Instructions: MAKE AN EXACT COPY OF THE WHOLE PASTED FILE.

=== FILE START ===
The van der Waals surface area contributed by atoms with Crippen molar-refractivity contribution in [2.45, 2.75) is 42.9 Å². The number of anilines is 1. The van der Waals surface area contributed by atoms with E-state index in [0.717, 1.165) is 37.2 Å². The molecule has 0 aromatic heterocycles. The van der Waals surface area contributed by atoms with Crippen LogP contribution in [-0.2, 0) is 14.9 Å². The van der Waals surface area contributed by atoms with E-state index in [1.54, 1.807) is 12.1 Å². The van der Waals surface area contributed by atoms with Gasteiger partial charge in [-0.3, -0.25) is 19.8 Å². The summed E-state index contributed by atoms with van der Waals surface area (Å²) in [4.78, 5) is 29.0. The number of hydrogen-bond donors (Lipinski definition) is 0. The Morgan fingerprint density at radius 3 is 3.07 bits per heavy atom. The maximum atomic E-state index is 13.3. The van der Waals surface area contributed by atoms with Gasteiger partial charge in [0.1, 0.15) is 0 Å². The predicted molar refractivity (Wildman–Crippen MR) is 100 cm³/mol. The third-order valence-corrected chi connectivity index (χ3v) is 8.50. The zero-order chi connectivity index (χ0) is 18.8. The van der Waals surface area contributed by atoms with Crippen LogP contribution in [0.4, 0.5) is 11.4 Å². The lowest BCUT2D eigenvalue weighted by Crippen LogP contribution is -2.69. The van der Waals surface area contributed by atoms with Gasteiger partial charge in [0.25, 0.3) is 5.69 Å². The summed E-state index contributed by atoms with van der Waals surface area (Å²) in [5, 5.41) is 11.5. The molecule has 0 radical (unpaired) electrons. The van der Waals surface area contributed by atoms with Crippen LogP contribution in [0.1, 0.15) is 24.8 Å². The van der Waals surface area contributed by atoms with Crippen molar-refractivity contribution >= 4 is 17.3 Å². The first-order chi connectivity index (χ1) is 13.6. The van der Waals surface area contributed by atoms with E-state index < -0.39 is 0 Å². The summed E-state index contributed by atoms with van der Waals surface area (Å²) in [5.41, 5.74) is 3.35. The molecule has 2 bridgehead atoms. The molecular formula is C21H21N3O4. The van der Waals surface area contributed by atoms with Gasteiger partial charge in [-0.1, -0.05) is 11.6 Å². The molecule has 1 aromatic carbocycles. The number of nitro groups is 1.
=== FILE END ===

The van der Waals surface area contributed by atoms with Crippen molar-refractivity contribution in [2.45, 2.75) is 42.9 Å². The number of anilines is 1. The van der Waals surface area contributed by atoms with E-state index in [0.717, 1.165) is 37.2 Å². The molecule has 0 aromatic heterocycles. The van der Waals surface area contributed by atoms with Crippen LogP contribution in [-0.2, 0) is 14.9 Å². The van der Waals surface area contributed by atoms with E-state index in [1.54, 1.807) is 12.1 Å². The van der Waals surface area contributed by atoms with Gasteiger partial charge in [-0.3, -0.25) is 19.8 Å². The summed E-state index contributed by atoms with van der Waals surface area (Å²) in [4.78, 5) is 29.0. The number of hydrogen-bond donors (Lipinski definition) is 0. The Morgan fingerprint density at radius 3 is 3.07 bits per heavy atom. The maximum atomic E-state index is 13.3. The van der Waals surface area contributed by atoms with Gasteiger partial charge in [0.1, 0.15) is 0 Å². The predicted molar refractivity (Wildman–Crippen MR) is 100 cm³/mol. The third-order valence-corrected chi connectivity index (χ3v) is 8.50. The zero-order chi connectivity index (χ0) is 18.8. The van der Waals surface area contributed by atoms with Crippen LogP contribution in [0.4, 0.5) is 11.4 Å². The lowest BCUT2D eigenvalue weighted by Crippen LogP contribution is -2.69. The van der Waals surface area contributed by atoms with Gasteiger partial charge in [0.25, 0.3) is 5.69 Å². The summed E-state index contributed by atoms with van der Waals surface area (Å²) in [5, 5.41) is 11.5. The molecule has 0 radical (unpaired) electrons. The van der Waals surface area contributed by atoms with Crippen LogP contribution in [0.1, 0.15) is 24.8 Å². The van der Waals surface area contributed by atoms with Crippen molar-refractivity contribution >= 4 is 17.3 Å². The first-order chi connectivity index (χ1) is 13.6. The van der Waals surface area contributed by atoms with E-state index < -0.39 is 0 Å². The summed E-state index contributed by atoms with van der Waals surface area (Å²) in [5.41, 5.74) is 3.35. The molecule has 2 bridgehead atoms. The molecular formula is C21H21N3O4. The van der Waals surface area contributed by atoms with Gasteiger partial charge in [-0.1, -0.05) is 11.6 Å². The molecule has 1 aromatic carbocycles. The number of nitro groups is 1.